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Unformatted text preview: 18-118INCOME RECOGNITION AND MEASUREMENT OF NET ASSETS CHAPTER OBJECTIVESAfter careful study of this chapter, students will be able to: 1. Understand the revenue recognition alternatives. 2. Explain revenue recognition at the time of sale, during production, and at time of cash receipt. 3. Explain the conceptual issues regarding revenue recognition alternatives. 4. Describe the alternative revenue recognition methods. 5. Account for revenue recognition prior to the period of sale, including the percentage-of-completion and completed contract methods. 6. Account for revenue recognition after the period of sale, including the installment and cost recovery methods. 7. Account for revenue recognition delayed until a future event occurs. 8. Understand software revenue recognition, franchises, real estate sales, retail land sales, and consignment sales (Appendix). 18-2SYNOPSISRevenue Recognition Alternatives1. Recognitionis the process of formally recording and reporting an item in the financial statements. Realizationis the process of converting noncash resources into cash or rights to cash. A company usually recognizesrevenue in the period of sale, when (a) realization has taken place, and (b) the revenues have been earned. There are, however, three revenue recognition alternatives: (a) advanced recognition (e.g., during the period of production), (b) recognition at the time of sale, and (c) deferred recognition (e.g., upon receipt of cash). Advanced or deferred recognition is used to increase the usefulness of the financial statements. 2. The revenue recognition alternative used affects not only a company's income recognition on its income statement but its measurement of net assets (assets minus liabilities) on its balance sheet. Under all three revenue recognition alternatives, a company increases related assets from cost to selling price at the point at which it recognizes revenue and expenses. For example, in a manufacturing operation, when revenue recognition is at the time of sale, accounts receivable is increased by the selling price and inventory is reduced by the cost. When recognition is advanced, revenue and expense are recognized during production, and the inventory is increased from cost to selling price. When recognition is delayed, the sale is recorded in the accounts receivable at the selling price, but accounts receivable is reduced to cost by recording the expected gross profit in a Deferred Gross Profit account (a contra-account to accounts receivable). As payment is received, Deferred Gross Profit is debited and Gross Profit is credited, thus recognizing revenue, and increasing net assets by the selling price. 3. The recognition of expenses is matched against revenues and coincides with the revenue recognition alternative selected when there is a direct "association of cause and effect." For example, depreciation expense on machinery to produce a product is included in the cost of inventory and its recognition is consistent with the recognition of revenue. cost of inventory and its recognition is consistent with the recognition of revenue....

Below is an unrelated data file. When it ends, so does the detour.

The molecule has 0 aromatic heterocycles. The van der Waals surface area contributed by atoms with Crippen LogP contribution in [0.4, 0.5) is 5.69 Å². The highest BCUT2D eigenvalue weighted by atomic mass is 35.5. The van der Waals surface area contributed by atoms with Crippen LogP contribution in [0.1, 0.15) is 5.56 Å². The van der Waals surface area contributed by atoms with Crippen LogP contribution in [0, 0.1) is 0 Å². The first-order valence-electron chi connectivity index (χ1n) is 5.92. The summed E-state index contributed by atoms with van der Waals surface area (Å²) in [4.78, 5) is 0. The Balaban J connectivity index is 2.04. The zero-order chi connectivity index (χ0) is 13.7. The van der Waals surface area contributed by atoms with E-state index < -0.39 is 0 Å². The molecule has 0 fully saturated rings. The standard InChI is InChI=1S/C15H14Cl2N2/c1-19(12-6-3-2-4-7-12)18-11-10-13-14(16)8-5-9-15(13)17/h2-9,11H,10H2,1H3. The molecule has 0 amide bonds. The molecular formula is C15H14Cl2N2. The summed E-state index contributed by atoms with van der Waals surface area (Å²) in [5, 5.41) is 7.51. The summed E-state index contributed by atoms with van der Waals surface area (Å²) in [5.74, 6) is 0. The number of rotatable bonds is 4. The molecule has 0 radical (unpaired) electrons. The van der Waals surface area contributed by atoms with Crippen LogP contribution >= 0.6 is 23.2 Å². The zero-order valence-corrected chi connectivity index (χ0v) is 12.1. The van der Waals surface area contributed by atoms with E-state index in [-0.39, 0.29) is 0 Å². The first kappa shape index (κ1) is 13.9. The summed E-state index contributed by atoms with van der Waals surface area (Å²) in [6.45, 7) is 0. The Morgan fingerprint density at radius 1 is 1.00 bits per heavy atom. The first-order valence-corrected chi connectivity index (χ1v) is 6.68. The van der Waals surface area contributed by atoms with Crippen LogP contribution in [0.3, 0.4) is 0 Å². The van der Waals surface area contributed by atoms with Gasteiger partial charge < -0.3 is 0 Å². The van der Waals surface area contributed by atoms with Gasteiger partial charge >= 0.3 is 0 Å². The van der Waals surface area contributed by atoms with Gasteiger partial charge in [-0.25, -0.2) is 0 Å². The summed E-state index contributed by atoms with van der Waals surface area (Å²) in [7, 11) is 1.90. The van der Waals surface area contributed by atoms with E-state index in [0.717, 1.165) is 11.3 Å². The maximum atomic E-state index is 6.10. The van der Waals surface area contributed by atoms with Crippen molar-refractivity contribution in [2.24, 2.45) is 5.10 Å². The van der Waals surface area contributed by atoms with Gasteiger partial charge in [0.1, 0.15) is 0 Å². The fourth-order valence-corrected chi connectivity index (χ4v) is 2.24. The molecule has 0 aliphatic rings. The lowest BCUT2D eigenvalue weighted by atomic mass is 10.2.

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This note was uploaded on 10/12/2011 for the course AC300 01 taught by Professor Smith during the Spring '11 term at Kaplan University.
- Spring '11